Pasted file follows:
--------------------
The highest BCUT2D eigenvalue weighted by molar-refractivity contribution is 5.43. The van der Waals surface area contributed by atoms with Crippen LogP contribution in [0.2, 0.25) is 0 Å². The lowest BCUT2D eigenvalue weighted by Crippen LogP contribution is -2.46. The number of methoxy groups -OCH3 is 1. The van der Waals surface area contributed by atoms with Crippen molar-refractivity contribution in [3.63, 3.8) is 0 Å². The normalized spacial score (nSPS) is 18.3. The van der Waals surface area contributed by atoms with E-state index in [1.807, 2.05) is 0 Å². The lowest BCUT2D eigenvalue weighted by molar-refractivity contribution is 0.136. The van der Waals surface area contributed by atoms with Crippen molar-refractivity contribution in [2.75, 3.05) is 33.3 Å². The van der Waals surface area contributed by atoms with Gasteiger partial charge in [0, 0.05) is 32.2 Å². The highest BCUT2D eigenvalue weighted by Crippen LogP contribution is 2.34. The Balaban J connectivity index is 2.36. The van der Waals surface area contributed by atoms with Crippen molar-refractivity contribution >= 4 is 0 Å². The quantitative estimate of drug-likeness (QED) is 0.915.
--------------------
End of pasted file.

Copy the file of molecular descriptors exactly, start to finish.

The highest BCUT2D eigenvalue weighted by molar-refractivity contribution is 5.43. The van der Waals surface area contributed by atoms with Crippen LogP contribution in [0.2, 0.25) is 0 Å². The lowest BCUT2D eigenvalue weighted by Crippen LogP contribution is -2.46. The number of methoxy groups -OCH3 is 1. The van der Waals surface area contributed by atoms with Crippen molar-refractivity contribution in [3.63, 3.8) is 0 Å². The normalized spacial score (nSPS) is 18.3. The van der Waals surface area contributed by atoms with E-state index in [1.807, 2.05) is 0 Å². The lowest BCUT2D eigenvalue weighted by molar-refractivity contribution is 0.136. The van der Waals surface area contributed by atoms with Crippen molar-refractivity contribution in [2.75, 3.05) is 33.3 Å². The van der Waals surface area contributed by atoms with Gasteiger partial charge in [0, 0.05) is 32.2 Å². The highest BCUT2D eigenvalue weighted by Crippen LogP contribution is 2.34. The Balaban J connectivity index is 2.36. The van der Waals surface area contributed by atoms with Crippen molar-refractivity contribution >= 4 is 0 Å². The quantitative estimate of drug-likeness (QED) is 0.915.